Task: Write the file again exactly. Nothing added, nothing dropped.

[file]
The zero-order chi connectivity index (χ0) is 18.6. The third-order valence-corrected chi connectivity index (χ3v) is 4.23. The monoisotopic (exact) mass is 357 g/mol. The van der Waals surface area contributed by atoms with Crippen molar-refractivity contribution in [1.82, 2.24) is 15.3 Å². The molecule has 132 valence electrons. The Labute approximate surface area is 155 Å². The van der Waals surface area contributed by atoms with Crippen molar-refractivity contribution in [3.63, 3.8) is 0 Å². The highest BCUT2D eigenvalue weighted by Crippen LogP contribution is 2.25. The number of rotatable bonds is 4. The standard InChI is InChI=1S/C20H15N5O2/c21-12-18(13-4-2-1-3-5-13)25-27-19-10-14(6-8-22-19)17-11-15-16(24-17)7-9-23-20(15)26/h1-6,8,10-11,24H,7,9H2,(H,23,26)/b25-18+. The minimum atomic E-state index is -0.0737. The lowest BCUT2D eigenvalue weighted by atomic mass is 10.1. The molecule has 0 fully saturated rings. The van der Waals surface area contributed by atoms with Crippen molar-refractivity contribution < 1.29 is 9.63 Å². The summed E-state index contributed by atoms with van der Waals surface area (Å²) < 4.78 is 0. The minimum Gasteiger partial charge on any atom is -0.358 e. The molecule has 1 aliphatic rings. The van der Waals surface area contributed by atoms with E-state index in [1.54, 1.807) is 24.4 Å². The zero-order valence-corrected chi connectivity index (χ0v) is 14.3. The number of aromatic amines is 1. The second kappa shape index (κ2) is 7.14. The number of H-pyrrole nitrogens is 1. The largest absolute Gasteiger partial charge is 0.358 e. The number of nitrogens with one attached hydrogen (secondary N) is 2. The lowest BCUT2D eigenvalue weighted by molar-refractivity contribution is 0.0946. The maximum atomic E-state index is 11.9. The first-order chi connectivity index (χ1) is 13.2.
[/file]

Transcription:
The zero-order chi connectivity index (χ0) is 18.6. The third-order valence-corrected chi connectivity index (χ3v) is 4.23. The monoisotopic (exact) mass is 357 g/mol. The van der Waals surface area contributed by atoms with Crippen molar-refractivity contribution in [1.82, 2.24) is 15.3 Å². The molecule has 132 valence electrons. The Labute approximate surface area is 155 Å². The van der Waals surface area contributed by atoms with Crippen molar-refractivity contribution in [3.63, 3.8) is 0 Å². The highest BCUT2D eigenvalue weighted by Crippen LogP contribution is 2.25. The number of rotatable bonds is 4. The standard InChI is InChI=1S/C20H15N5O2/c21-12-18(13-4-2-1-3-5-13)25-27-19-10-14(6-8-22-19)17-11-15-16(24-17)7-9-23-20(15)26/h1-6,8,10-11,24H,7,9H2,(H,23,26)/b25-18+. The minimum atomic E-state index is -0.0737. The lowest BCUT2D eigenvalue weighted by atomic mass is 10.1. The molecule has 0 fully saturated rings. The van der Waals surface area contributed by atoms with Crippen molar-refractivity contribution < 1.29 is 9.63 Å². The summed E-state index contributed by atoms with van der Waals surface area (Å²) < 4.78 is 0. The minimum Gasteiger partial charge on any atom is -0.358 e. The molecule has 1 aliphatic rings. The van der Waals surface area contributed by atoms with E-state index in [1.54, 1.807) is 24.4 Å². The zero-order valence-corrected chi connectivity index (χ0v) is 14.3. The number of aromatic amines is 1. The second kappa shape index (κ2) is 7.14. The number of H-pyrrole nitrogens is 1. The largest absolute Gasteiger partial charge is 0.358 e. The number of nitrogens with one attached hydrogen (secondary N) is 2. The lowest BCUT2D eigenvalue weighted by molar-refractivity contribution is 0.0946. The maximum atomic E-state index is 11.9. The first-order chi connectivity index (χ1) is 13.2.